Time was, there were only nine known planets in the entire universe—the gaggle of worlds that orbit our sun. That local number was reduced to eight in 2006, when the International Astronomical Union busted Pluto down to a dwarf planet. But even before Pluto was pink-slipped, the planetary census far deeper in space began to grow, with the discovery, in 1992, of a planet orbiting a rapidly spinning pulsar; and later, in 1995, of a Jupiter-like planet orbiting a sun-like star. Since then the planetary population has exploded, and, as NASA’s Jet Propulsion Laboratory reported this week, the official total of known worlds beyond our own has now topped 5,000.
The majority of the discoveries were made by the Kepler Space Telescope. Launched in 2009, it hunts for planets using the so-called transit method—looking for the slight dimming in light that occurs when an orbiting planet briefly blocks the light from the star. The dimming is fantastically subtle—the equivalent of removing a single light bulb from a board of 10,000 of them, is how Natalie Batalha, former Kepler mission director, described it to TIME. And Kepler studied only a tiny portion of the sky, encompassing just 150,000 stars. Still, in the 11 years it operated, it confirmed the existence of 2,709 exoplanets and has returned data still being studied about a possible 2,057 more.
The newer Transiting Exoplanet Survey Satellite (TESS), launched in 2018, also uses the transit method, but is equipped with multiple telescopic eyes, allowing it to scan the entire bowl of the sky. In just the short time it’s been operating, it has confirmed the existence of 203 more exoplanets and has spotted another possible 5,459 that astronomers are now investigating.
The transit method is not the only way to go looking for exoplanets. Other telescopes—both space-based and Earth-based—use what’s known as the radial-velocity method. In this case, they study a star, looking for the slight wobble caused by the gravity of a planet—or multiple planets—tugging on it as they orbit. The most celebrated multi-planet system to date is located just 39 light years from Earth, where seven planets orbit the red dwarf known as Trappist-1.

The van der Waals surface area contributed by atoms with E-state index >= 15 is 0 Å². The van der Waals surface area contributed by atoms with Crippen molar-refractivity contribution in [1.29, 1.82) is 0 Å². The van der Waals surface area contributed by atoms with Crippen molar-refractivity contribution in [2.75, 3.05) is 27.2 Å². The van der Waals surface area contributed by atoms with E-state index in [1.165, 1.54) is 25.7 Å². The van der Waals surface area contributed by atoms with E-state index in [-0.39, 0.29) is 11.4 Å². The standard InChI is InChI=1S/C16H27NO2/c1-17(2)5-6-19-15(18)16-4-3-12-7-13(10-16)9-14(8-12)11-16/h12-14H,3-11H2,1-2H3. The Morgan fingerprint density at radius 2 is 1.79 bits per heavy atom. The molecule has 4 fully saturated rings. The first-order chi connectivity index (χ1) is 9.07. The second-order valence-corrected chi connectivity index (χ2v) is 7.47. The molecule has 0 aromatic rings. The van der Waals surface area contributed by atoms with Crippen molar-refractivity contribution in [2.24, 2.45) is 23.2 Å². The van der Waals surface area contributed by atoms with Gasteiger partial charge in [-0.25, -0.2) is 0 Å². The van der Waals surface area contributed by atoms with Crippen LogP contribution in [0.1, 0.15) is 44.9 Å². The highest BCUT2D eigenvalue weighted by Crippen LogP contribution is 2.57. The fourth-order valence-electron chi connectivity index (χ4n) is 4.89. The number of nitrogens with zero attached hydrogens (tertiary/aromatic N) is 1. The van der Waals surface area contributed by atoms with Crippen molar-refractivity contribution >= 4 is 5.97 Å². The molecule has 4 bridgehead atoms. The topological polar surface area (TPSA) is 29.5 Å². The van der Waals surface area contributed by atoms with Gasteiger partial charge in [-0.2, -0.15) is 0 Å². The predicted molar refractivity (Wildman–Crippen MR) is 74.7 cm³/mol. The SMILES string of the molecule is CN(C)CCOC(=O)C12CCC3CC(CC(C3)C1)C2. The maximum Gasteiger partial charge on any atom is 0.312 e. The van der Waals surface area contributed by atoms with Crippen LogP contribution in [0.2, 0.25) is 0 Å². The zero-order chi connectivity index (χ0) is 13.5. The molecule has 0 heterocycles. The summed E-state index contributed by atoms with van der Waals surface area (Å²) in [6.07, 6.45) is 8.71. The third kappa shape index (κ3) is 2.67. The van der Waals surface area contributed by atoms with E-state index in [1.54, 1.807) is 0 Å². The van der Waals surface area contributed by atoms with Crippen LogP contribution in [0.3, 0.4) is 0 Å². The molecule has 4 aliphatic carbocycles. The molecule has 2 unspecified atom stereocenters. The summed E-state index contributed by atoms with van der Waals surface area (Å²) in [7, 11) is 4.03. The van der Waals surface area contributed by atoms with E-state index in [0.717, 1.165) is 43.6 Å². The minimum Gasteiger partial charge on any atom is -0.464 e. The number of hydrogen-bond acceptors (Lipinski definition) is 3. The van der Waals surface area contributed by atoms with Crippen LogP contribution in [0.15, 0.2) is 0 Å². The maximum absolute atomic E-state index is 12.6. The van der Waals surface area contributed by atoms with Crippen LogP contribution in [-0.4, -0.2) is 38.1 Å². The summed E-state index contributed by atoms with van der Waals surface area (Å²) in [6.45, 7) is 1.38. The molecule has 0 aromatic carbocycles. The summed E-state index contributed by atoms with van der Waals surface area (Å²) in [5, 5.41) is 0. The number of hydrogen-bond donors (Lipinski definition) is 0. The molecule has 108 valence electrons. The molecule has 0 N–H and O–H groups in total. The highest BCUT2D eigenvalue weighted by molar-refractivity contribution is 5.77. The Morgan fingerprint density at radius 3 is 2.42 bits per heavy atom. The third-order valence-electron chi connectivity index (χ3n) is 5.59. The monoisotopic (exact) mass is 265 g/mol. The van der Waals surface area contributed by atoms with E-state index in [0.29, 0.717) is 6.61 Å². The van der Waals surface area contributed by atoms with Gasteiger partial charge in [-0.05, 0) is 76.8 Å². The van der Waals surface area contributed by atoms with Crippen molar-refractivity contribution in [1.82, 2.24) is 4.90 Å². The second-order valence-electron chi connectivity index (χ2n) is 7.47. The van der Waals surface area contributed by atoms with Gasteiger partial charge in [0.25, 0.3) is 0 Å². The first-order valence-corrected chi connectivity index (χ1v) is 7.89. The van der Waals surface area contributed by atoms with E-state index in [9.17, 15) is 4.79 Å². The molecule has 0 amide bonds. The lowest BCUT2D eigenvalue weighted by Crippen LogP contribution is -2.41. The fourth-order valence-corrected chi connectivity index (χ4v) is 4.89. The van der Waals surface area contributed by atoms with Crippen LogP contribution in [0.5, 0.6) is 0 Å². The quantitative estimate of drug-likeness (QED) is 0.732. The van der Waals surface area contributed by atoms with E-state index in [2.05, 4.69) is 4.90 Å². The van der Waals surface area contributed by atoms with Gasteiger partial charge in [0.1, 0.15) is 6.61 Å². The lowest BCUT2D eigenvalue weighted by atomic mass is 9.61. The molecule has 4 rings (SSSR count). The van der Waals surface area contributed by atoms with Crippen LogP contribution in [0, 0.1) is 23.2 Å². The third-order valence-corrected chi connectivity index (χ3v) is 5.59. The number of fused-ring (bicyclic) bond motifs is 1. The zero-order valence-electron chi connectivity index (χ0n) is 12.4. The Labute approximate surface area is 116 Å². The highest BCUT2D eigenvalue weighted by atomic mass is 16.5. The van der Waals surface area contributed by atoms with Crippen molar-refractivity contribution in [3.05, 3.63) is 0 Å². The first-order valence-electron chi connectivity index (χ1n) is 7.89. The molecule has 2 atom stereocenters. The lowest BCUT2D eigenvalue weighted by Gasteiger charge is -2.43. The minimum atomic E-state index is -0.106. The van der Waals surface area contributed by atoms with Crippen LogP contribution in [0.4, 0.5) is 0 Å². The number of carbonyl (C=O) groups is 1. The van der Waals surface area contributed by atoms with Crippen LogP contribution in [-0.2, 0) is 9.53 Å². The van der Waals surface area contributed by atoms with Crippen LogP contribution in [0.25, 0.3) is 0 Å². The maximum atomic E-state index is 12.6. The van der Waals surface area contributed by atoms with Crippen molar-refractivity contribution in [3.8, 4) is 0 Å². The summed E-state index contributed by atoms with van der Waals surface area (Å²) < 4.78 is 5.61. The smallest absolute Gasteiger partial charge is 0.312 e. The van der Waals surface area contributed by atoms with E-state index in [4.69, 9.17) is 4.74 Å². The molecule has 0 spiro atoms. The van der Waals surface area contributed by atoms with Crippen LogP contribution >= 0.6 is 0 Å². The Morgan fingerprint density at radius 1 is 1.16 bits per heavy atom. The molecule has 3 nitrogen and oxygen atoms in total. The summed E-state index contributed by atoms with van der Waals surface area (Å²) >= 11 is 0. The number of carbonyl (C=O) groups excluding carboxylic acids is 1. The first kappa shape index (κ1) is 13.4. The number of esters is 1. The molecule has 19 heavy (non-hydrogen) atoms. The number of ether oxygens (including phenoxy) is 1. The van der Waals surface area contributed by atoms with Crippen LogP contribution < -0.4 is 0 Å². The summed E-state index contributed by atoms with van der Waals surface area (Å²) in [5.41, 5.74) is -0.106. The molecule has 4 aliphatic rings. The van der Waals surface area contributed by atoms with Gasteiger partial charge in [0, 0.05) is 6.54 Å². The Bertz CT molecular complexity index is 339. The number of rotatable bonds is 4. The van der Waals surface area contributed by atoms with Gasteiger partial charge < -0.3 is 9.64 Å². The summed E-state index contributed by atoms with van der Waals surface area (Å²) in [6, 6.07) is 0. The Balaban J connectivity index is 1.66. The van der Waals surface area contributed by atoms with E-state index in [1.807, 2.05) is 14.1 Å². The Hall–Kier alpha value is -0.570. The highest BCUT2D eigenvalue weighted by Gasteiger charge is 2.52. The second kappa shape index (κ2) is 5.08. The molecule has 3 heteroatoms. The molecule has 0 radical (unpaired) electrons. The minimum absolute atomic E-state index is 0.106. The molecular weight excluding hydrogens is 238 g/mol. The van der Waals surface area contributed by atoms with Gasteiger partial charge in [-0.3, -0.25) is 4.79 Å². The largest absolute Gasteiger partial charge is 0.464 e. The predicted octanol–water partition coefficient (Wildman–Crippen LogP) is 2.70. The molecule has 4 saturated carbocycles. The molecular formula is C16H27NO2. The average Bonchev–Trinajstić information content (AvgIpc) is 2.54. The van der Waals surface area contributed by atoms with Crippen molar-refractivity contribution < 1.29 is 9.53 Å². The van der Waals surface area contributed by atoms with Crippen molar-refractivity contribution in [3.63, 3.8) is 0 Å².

The planets that have been discovered so far range in size and composition. There are so-called hot Jupiters—which, as their name suggests, are gaseous worlds that orbit close to the fires of their parent planet. Others are smaller gas worlds, similar in size to Neptune. Still others—the most promising ones—are compact, rocky planets like Earth, some orbiting in the habitable zone of their star, a place where temperatures are not too hot and not too cold for water, the sine qua non of life as we know it, to exist in a liquid state.
The mere fact that astronomers find planets pretty much everywhere they look has led them to conclude that virtually every star in the universe is orbited by at least one planet—making for trillions upon trillions of potential worlds. “Each one of them is a brand-new planet,” said NASA astronomer Jessie Christiansen in a statement. “I get excited about every one because we don’t know anything about them.”
This story originally appeared in TIME Space, our weekly newsletter covering all things space. You can sign up here.
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